Spirited Float Team

It’s also important to “decorate” your float team.  You can make t-shirts for them to wear, but you can also stock up on boas and temporary tattoos for your team members to wear.  Look for wigs for your spirited team members to wear, too. The more school spirit your students show, the better!  Also, what spirit float would be complete without pom-poms? Make sure your float members carry their pom-poms and noisemakers and let their spirit ring loudly during your homecoming parade!

The most important part of the equation that makes up a good parade float is the spirit that your float team portrays.  Without spirit in a homecoming parade, the parade won’t be as much fun for the students or the audience.  Get your students in the homecoming spirit by involving them as much as possible in the parade planning and float building process.

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Design the Winning Homecoming Parade Float

Posted by Stumps Spirit on August 24, 2011

The parade float contest is a fun and challenging Homecoming tradition. Designing a winning Homecoming parade float may seem daunting, but with some basic design concepts and the right tools, you’ll be on your way to parade victory in no time.

Parade Float Design:
Creativity is the secret to designing a winning parade float. If your parade has a theme, try to come up with a unique spin on the theme. Rather than creating a straightforward interpretation of the theme, think of a different angle. For example, if it’s a retro theme, try making a time-travel parade float, rather than recreating a single decade. If you have a Western theme, try a more urban cowboy look. The unexpected approach often wows judges.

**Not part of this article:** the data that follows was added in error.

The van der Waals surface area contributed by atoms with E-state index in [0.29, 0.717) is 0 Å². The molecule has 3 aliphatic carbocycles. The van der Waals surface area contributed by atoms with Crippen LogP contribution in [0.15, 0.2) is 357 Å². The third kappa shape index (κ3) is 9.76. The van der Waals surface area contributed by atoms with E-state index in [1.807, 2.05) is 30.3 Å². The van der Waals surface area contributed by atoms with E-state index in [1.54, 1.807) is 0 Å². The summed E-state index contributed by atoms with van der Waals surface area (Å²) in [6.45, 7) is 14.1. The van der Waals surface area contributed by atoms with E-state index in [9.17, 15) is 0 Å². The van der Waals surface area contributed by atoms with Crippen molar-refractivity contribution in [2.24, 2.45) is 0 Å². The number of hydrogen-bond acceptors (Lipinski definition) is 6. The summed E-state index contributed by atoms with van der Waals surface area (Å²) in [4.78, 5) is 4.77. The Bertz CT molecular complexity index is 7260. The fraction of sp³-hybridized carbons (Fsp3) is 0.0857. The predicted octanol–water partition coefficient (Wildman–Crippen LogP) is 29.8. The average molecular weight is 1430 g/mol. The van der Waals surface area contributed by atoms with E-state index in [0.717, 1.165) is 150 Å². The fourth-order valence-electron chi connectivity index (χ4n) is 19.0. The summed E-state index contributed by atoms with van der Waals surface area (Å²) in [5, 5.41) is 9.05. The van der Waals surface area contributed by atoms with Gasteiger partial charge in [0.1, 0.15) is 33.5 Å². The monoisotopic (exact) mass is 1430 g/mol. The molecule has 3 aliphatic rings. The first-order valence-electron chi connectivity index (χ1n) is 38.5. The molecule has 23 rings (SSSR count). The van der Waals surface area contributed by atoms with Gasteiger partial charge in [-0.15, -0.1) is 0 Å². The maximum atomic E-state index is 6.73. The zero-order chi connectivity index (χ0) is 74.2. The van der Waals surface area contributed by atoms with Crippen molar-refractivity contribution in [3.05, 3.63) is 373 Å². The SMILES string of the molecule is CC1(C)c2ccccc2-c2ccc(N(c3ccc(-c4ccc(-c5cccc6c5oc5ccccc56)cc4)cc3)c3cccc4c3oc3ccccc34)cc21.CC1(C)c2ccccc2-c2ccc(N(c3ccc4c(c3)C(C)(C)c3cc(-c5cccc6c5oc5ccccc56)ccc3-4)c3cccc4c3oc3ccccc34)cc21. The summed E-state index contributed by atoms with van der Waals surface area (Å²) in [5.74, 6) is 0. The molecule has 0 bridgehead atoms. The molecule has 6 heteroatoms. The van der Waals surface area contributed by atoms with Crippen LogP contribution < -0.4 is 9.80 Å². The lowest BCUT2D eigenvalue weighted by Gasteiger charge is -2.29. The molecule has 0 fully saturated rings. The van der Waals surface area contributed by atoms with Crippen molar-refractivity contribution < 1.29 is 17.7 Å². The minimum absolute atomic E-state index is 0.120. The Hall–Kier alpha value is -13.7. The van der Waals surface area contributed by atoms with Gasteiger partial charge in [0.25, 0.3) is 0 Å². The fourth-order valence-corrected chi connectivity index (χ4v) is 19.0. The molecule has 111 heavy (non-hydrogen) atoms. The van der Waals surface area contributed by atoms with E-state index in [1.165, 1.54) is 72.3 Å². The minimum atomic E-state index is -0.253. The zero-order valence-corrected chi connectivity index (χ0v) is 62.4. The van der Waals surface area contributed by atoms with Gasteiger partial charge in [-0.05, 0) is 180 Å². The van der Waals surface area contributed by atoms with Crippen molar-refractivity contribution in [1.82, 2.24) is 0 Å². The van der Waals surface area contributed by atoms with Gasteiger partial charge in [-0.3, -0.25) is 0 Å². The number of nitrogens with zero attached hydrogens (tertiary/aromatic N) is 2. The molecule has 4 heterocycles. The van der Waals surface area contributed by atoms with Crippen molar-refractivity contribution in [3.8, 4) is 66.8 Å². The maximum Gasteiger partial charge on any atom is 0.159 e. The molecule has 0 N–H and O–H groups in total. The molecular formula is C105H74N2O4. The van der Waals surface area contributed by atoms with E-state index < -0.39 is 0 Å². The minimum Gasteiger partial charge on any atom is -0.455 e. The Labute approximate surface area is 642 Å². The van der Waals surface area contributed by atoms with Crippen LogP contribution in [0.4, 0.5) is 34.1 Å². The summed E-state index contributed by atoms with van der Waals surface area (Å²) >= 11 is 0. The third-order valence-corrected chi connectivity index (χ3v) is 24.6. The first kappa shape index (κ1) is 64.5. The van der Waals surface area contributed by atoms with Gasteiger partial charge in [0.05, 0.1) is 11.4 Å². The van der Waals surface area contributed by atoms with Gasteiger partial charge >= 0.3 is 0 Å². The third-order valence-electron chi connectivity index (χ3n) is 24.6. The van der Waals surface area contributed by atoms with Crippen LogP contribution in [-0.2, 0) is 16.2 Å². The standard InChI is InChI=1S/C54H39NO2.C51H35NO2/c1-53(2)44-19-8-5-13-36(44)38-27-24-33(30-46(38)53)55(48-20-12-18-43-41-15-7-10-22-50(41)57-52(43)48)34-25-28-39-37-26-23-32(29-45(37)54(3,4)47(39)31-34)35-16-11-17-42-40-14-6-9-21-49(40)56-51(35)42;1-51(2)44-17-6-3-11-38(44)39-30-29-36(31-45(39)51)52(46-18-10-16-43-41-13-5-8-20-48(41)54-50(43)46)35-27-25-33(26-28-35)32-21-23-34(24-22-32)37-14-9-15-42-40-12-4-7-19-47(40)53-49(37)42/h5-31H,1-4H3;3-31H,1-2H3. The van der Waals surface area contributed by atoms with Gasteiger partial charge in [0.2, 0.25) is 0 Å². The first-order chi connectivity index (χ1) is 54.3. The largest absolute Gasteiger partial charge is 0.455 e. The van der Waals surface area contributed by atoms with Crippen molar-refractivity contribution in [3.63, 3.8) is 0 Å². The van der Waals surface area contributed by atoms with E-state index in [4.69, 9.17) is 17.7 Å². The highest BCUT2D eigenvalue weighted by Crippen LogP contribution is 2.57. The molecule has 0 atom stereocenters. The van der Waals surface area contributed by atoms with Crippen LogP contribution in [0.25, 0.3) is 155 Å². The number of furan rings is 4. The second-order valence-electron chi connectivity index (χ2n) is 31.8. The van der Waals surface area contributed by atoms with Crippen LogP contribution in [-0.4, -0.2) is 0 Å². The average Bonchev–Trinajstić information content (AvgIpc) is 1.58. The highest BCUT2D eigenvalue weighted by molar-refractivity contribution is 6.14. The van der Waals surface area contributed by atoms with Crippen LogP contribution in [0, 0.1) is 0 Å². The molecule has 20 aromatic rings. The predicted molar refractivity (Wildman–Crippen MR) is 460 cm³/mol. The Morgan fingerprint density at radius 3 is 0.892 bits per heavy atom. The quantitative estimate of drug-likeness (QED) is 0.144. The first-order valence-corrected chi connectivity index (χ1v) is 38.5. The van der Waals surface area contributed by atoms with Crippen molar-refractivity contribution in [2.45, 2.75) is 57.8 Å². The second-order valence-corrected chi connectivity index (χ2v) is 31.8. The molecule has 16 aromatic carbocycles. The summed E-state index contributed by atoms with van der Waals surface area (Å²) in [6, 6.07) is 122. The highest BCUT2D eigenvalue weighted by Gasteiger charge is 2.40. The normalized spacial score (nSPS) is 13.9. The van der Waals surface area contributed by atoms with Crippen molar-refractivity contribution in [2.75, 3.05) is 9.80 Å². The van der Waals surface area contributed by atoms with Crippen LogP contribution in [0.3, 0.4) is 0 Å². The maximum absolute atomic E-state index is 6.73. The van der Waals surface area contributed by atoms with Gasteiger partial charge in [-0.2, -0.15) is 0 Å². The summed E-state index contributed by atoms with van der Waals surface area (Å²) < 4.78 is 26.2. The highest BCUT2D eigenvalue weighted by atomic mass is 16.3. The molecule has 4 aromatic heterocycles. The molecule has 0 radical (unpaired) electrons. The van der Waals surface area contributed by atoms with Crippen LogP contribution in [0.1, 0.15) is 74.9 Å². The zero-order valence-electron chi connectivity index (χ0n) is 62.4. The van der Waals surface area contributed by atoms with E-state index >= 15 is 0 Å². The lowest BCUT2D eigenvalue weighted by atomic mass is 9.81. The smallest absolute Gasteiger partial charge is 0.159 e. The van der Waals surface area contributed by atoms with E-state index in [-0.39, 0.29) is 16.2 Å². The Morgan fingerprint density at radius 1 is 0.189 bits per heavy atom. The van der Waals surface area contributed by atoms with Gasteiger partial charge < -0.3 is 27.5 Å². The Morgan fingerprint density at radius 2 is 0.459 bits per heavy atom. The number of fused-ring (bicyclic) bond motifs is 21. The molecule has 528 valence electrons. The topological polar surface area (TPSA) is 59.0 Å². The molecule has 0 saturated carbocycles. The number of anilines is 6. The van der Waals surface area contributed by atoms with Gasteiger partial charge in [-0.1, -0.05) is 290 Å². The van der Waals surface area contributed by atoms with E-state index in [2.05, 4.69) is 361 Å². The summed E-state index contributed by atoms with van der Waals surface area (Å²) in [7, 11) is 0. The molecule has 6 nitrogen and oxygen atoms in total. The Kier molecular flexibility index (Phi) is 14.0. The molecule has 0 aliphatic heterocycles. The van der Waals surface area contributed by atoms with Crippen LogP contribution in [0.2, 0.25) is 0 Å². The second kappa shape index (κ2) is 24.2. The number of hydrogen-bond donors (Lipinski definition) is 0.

When you design your parade float, don’t overreach your time and budget. Elaborate floats can be stunning, but if they’re not well-crafted they often come out worse than simpler floats that are expertly assembled. When you plan your float design, think about how much space, money, and other resources you have. You can always add more embellishment once your basic design is perfected.

For building decorations, think about shapes that you can construct. Parade float decorations are often made out of chicken wire and tissue squares, corrugated cardboard, plywood, and heavy paper. Design your float using basic lines and shapes that you can make out of these materials. Once you have the design basics figured out, you can get as creative as you want! Stumps Spirit also has a wide selection of Homecoming theme decorations that can be used on your parade floats.

Parade Float Supplies:
Many floats are built on a 8’ x 16′ farm wagon with the back removed. A similar size trailer, used to move small construction equipment, might be borrowed from a local construction company. Or, a float could be built on the back of a flat bed truck.

To decorate your float, create a light wooden frame around the wagon using #2 1 x 3 pine. The frame should extend from the top of the wagon bed to about 15” from the ground. A basic frame this size requires approximately 140’ of lumber.
To calculate how much floral sheeting you need for your float, measure the distance around in feet and divide by three to get the yardage. Floral sheeting is sold in square yards. Use the floral sheeting to cover the frame and floor of your float or to build decorations with.

Use metallic fringe to hide the wheels and create the illusion that the float is floating. This size float requires five 10’ packages of metallic fringe. Fringe can be added in your school colors or colors that match your float design.
Edge the perimeter of your float in festooning. This size float requires three, 48’ rolls of festooning. The floral sheeting, festooning and fringe are all made of the same plastic material (waterproof, fade-proof and flameproof) and reusable for another float at another time if you remove the materials carefully after the parade. Festooning is also useful in building larger decorations.

Add your team name or spirit slogan to the side of your float using Styrofoam letters or numbers. Tri-fold float signs and custom banners also work really well for this purpose and they can be reused later for other Homecoming events. Don’t forget a custom banner for team members to carry in front of your float in the parade.

Check out all of Stumps Spirit’s float building supplies and parade float tips!